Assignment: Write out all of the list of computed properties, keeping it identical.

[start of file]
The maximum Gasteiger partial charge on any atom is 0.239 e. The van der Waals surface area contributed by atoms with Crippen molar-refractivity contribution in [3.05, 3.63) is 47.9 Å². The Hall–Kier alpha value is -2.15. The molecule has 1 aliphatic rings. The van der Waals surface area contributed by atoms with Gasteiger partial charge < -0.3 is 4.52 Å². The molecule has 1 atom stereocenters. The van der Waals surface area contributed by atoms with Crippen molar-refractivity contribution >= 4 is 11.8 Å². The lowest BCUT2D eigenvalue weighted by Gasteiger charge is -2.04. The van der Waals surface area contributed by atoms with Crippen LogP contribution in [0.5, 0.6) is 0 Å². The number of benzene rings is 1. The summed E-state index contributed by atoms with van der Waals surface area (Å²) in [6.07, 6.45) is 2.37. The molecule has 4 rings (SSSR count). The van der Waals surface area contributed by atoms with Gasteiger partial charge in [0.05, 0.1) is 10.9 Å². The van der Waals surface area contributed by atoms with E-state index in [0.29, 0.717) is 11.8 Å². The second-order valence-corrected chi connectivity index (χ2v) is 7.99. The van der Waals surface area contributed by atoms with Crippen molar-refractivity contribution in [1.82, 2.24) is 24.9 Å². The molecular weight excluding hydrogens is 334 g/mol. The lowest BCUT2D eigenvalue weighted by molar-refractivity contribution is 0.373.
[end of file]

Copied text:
The maximum Gasteiger partial charge on any atom is 0.239 e. The van der Waals surface area contributed by atoms with Crippen molar-refractivity contribution in [3.05, 3.63) is 47.9 Å². The Hall–Kier alpha value is -2.15. The molecule has 1 aliphatic rings. The van der Waals surface area contributed by atoms with Gasteiger partial charge < -0.3 is 4.52 Å². The molecule has 1 atom stereocenters. The van der Waals surface area contributed by atoms with Crippen molar-refractivity contribution >= 4 is 11.8 Å². The lowest BCUT2D eigenvalue weighted by Gasteiger charge is -2.04. The van der Waals surface area contributed by atoms with Crippen LogP contribution in [0.5, 0.6) is 0 Å². The number of benzene rings is 1. The summed E-state index contributed by atoms with van der Waals surface area (Å²) in [6.07, 6.45) is 2.37. The molecule has 4 rings (SSSR count). The van der Waals surface area contributed by atoms with Gasteiger partial charge in [0.05, 0.1) is 10.9 Å². The van der Waals surface area contributed by atoms with E-state index in [0.29, 0.717) is 11.8 Å². The second-order valence-corrected chi connectivity index (χ2v) is 7.99. The van der Waals surface area contributed by atoms with Crippen molar-refractivity contribution in [1.82, 2.24) is 24.9 Å². The molecular weight excluding hydrogens is 334 g/mol. The lowest BCUT2D eigenvalue weighted by molar-refractivity contribution is 0.373.